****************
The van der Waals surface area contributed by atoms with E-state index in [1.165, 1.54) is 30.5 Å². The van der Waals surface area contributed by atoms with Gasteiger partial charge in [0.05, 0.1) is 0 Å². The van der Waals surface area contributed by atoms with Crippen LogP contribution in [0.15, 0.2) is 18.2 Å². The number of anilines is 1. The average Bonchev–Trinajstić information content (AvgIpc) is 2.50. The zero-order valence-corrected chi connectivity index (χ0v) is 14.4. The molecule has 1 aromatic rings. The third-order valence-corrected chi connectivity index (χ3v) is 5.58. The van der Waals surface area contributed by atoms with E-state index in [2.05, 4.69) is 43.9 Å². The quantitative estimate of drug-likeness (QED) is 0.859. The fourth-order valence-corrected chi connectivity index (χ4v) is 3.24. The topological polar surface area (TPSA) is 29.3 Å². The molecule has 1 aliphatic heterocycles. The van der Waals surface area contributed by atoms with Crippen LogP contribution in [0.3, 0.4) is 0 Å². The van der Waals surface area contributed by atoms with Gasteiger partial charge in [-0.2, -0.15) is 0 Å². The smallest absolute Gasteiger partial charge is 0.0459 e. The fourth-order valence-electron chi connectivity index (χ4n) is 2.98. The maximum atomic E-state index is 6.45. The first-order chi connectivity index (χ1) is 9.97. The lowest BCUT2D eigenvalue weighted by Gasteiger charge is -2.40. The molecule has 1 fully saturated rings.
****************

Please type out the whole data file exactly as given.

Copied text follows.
The van der Waals surface area contributed by atoms with E-state index in [1.165, 1.54) is 30.5 Å². The van der Waals surface area contributed by atoms with Gasteiger partial charge in [0.05, 0.1) is 0 Å². The van der Waals surface area contributed by atoms with Crippen LogP contribution in [0.15, 0.2) is 18.2 Å². The number of anilines is 1. The average Bonchev–Trinajstić information content (AvgIpc) is 2.50. The zero-order valence-corrected chi connectivity index (χ0v) is 14.4. The molecule has 1 aromatic rings. The third-order valence-corrected chi connectivity index (χ3v) is 5.58. The van der Waals surface area contributed by atoms with E-state index in [2.05, 4.69) is 43.9 Å². The quantitative estimate of drug-likeness (QED) is 0.859. The fourth-order valence-corrected chi connectivity index (χ4v) is 3.24. The topological polar surface area (TPSA) is 29.3 Å². The molecule has 1 aliphatic heterocycles. The van der Waals surface area contributed by atoms with Crippen LogP contribution in [0.3, 0.4) is 0 Å². The van der Waals surface area contributed by atoms with Gasteiger partial charge in [-0.2, -0.15) is 0 Å². The smallest absolute Gasteiger partial charge is 0.0459 e. The fourth-order valence-electron chi connectivity index (χ4n) is 2.98. The maximum atomic E-state index is 6.45. The first-order chi connectivity index (χ1) is 9.97. The lowest BCUT2D eigenvalue weighted by Gasteiger charge is -2.40. The molecule has 1 fully saturated rings.